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Published on June 18, 2024
Tampa Police Department to Pilot Electric Patrol Units in Drive for SustainabilitySource: Google Street View

The City of Tampa is on track to greener streets in the law enforcement sector with the Tampa Police Department set to test out electric patrol units. A federal grant of nearly one million dollars has been awarded to fund the shift, with the potential introduction of up to 13 electric vehicles to the fleet. This injection of funding, crucial for this environmental pivot, comes courtesy of U.S. Representative Kathy Castor.

In a move to gradually cut down on emissions and fuel costs, Tampa police, who log an impressive 4.5 million miles annually, are about to adapt their operations to be more eco-friendly. The department spends upwards of $3 million a year on fuel alone, but with this initiative, it aims to significantly reduce its carbon footprint. "This initiative is just one of many we are excited and proud to implement in our city as we move toward a more sustainable future," Mayor Jane Castor was quoted in a statement obtained by Tampa government's news release. Electric vehicles, which are nonexistent in Tampa's public safety divisions, are seen as a key next step to addressing the 7,500 metric tons of carbon emissions the divisions produce every year.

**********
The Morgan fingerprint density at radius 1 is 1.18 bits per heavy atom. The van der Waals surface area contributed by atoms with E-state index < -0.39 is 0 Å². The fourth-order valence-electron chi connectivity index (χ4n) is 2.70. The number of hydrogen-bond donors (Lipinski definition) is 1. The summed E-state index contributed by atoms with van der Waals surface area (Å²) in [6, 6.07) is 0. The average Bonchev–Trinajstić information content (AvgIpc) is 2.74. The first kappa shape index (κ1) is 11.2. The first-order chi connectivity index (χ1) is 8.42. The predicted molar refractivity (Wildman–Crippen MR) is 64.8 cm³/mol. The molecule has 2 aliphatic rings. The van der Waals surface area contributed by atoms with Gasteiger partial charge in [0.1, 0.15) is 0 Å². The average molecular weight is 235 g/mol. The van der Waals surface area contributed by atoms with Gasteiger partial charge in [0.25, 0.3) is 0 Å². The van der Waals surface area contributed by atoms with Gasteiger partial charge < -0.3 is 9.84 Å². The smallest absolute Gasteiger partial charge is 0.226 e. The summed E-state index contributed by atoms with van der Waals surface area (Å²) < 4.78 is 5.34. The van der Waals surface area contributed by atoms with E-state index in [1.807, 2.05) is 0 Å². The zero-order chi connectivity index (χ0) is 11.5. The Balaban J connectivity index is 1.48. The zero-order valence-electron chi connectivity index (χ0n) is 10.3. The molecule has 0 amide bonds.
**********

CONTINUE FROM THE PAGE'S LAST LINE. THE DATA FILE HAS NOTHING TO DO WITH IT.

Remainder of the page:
Relative to City of Tampa's total fleet, alternative fuel vehicles currently make up 13.4%. The Tampa Police Department's introduction of electric vehicles is a part of an expansive goal for a more sustainable city infrastructure. Although Tampa Fire Rescue has yet to introduce energy-efficient models, other city departments have already started integrating electric and hybrid vehicles.

Tampa Police Chief Lee Bercaw expressed gratitude for the support from elected officials and highlighted the dual benefit of the plan: "We are thankful for the support of elected officials, like U.S. Representative Kathy Castor, who work with the Tampa Police Department to find ways of enhancing public safety through improved technology and equipment," Chief Bercaw told the Tampa government's news release. The coming weeks will be a period of research and decision-making for the department as it evaluates which makes and models will best meet its rigorous demands. Although the delivery date for the electric units is not yet set, the City is eagerly anticipating the arrival of these new and more environmentally-friendly patrol units.

Tampa-Science, Tech & Medicine